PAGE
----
Social Security COLA.
The Social Security Administration will soon announce its cost-of-living adjustment for 2011. Unless some cataclysmic pricing event happened last month, the 2011 COLA is expected to be zero for the second straight year. This means that there will be no increases in Social Security benefits in 2011. It also means that basic premiums for Medicare will be frozen as well. However, surveys confirm what seniors already feel in their wallets. A zero COLA may mean that overall consumer prices haven't increased, but medical prices have continued to rise. What's more, older consumers naturally need more medical care as they age. They are consuming relatively more of a resource—medical care—that has been rising in price by 6 to 10 percent a year, depending on the category of care that's involved. A second straight year of no cost-of-living increases for Social Security recipients will be coupled with continuation of near-zero interest rates on fixed-income investments. We don't need to wait for November election returns to know that many seniors will have a very, very tough financial time in 2011.
Medicare Policies. The open enrollment period for next year's Medicare policies begins on November 15. Past regulatory changes plus health reform impacts make this a year when seniors and their families should carefully review the Medicare marketplace. Expect substantial changes in some states and counties in the availability, terms, and prices for part D subscription plans and Medicare Advantage policies. Some insurers are leaving certain markets, and many others are changing their policies. A Kaiser Family Foundation study says the average rate for Medicare Advantage plans will rise 10 percent and urges consumers to shop for better deals. There also have been changes in the types of coverage available in Medicare Supplement policies, also known as Medigap coverage. Make sure your doctors plan to continue participating in Medicare. Next year's Medicare details will begin showing up soon on the Medicare site.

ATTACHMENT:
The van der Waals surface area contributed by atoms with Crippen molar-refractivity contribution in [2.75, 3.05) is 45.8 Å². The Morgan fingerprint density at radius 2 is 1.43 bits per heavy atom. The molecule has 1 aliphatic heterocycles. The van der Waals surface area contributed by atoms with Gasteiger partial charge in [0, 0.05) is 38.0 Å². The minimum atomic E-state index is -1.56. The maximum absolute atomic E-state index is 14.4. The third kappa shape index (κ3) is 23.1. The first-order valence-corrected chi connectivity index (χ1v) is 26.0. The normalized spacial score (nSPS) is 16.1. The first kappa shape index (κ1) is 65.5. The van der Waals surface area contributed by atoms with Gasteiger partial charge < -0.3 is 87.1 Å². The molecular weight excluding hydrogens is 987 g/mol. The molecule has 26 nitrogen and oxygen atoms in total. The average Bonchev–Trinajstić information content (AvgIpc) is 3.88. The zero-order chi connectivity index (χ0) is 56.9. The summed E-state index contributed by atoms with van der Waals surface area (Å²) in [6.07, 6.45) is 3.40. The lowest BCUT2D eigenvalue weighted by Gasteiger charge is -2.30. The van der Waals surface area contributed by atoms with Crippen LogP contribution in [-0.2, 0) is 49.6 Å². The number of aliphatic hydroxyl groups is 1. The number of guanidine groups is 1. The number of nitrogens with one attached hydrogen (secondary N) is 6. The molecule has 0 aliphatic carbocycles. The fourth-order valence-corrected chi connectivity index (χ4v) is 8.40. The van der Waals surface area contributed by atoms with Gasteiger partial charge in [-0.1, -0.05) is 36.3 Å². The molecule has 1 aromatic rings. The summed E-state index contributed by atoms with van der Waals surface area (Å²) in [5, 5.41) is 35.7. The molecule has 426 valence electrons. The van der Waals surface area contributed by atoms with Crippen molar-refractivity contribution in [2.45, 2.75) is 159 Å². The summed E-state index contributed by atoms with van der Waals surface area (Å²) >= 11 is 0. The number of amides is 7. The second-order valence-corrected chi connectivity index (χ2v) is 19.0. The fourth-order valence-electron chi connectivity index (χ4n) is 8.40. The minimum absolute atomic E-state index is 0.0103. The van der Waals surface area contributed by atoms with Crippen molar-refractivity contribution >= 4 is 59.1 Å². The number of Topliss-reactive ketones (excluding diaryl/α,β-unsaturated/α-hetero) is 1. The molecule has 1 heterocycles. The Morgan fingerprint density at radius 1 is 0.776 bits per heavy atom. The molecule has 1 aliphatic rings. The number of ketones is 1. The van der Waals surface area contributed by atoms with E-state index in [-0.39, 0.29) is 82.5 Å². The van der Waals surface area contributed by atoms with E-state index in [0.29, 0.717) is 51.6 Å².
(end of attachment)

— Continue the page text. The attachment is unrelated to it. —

Tax Rates. The Bush tax cuts expire at the end of this year. Unless Congress takes action, income and capital gains tax rates will rise across the board in 2011. President Obama campaigned on keeping lower rates for most taxpayers but restoring rates of the wealthiest taxpayers to their pre-Bush levels. Republicans argue against any higher taxes. The president's deficit reduction commission is set to issue its report after the elections and will weigh in on this issue as well. If there was a spirit of compromise in Washington, it would produce a temporary ban on higher taxes for a couple of years until the economy had recovered.
Estate taxes. The Bush tax cuts were not on the table last year, and Congress still could not bring itself to deal with the sunset provisions of another Bush-era law. This statute steadily reduced estate taxes during the past decade and ended them altogether this year. However, next year, the older rules for estate taxes are set to come back, including a 55 percent tax rate and an exclusion from taxes of only $1 million. Most experts had expected Congress to agree on a compromise that would have set the rate at 45 percent and included a sizable exclusion of $3.5 million per spouse. Truly wealthy families would rather pay a few points more on income taxes than face punishing estate tax rates. Maybe there's a basis there for a political deal.
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Interest rates. The Federal Reserve has held interest rates near zero for more than two years. Whatever the merits of this policy in terms of helping financial institutions and the economy recover, it has been devastating for seniors living on fixed incomes. Bank balance sheets have recovered greatly, and many financial institutions are awash in liquidity. Private corporations also are sitting on record amounts of cash. Seniors would be well served if the central bank permitted interest rates to begin rising to more normal marketplace levels. Charles Schwab, founder of the firm that bears his name, has been beating this drum. In a recent Wall Street Journal piece, he argues, "the Fed's super-loose policy has driven down the security and spending power of savers, particularly those in retirement who played by the rules during their working years and now depend on the earnings from their savings for a decent quality of life. As a result, savers and investors are being forced to take more risk with their money as they hunt for higher yields. The extreme monetary policy is also having no positive impact on the availability of consumer or business credit, job growth or consumer and business spending."